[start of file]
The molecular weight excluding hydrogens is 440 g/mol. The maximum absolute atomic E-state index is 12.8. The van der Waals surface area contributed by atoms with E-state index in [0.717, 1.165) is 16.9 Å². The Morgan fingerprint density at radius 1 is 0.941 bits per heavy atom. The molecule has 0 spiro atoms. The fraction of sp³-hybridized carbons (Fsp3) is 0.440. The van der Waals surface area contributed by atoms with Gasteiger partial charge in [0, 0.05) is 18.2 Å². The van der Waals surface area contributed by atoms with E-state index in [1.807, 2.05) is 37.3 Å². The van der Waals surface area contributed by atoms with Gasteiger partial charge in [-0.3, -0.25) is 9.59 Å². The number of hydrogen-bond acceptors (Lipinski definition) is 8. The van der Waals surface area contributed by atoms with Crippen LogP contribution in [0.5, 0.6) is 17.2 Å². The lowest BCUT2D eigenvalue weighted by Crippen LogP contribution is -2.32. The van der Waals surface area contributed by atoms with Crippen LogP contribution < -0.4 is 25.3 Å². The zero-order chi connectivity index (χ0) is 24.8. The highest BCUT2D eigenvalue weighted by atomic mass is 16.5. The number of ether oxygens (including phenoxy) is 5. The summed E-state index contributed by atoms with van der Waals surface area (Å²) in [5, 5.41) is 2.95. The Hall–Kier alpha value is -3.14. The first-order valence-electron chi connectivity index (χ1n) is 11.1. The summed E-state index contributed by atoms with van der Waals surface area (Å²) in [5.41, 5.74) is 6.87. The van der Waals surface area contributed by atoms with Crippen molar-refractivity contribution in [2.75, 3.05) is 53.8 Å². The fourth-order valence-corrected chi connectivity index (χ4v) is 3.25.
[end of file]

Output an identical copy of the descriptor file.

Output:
The molecular weight excluding hydrogens is 440 g/mol. The maximum absolute atomic E-state index is 12.8. The van der Waals surface area contributed by atoms with E-state index in [0.717, 1.165) is 16.9 Å². The Morgan fingerprint density at radius 1 is 0.941 bits per heavy atom. The molecule has 0 spiro atoms. The fraction of sp³-hybridized carbons (Fsp3) is 0.440. The van der Waals surface area contributed by atoms with Gasteiger partial charge in [0, 0.05) is 18.2 Å². The van der Waals surface area contributed by atoms with E-state index in [1.807, 2.05) is 37.3 Å². The van der Waals surface area contributed by atoms with Gasteiger partial charge in [-0.3, -0.25) is 9.59 Å². The number of hydrogen-bond acceptors (Lipinski definition) is 8. The van der Waals surface area contributed by atoms with Crippen LogP contribution in [0.5, 0.6) is 17.2 Å². The lowest BCUT2D eigenvalue weighted by Crippen LogP contribution is -2.32. The van der Waals surface area contributed by atoms with Crippen LogP contribution < -0.4 is 25.3 Å². The zero-order chi connectivity index (χ0) is 24.8. The highest BCUT2D eigenvalue weighted by atomic mass is 16.5. The number of ether oxygens (including phenoxy) is 5. The summed E-state index contributed by atoms with van der Waals surface area (Å²) in [5, 5.41) is 2.95. The Hall–Kier alpha value is -3.14. The first-order valence-electron chi connectivity index (χ1n) is 11.1. The summed E-state index contributed by atoms with van der Waals surface area (Å²) in [5.41, 5.74) is 6.87. The van der Waals surface area contributed by atoms with Crippen molar-refractivity contribution in [2.75, 3.05) is 53.8 Å². The fourth-order valence-corrected chi connectivity index (χ4v) is 3.25.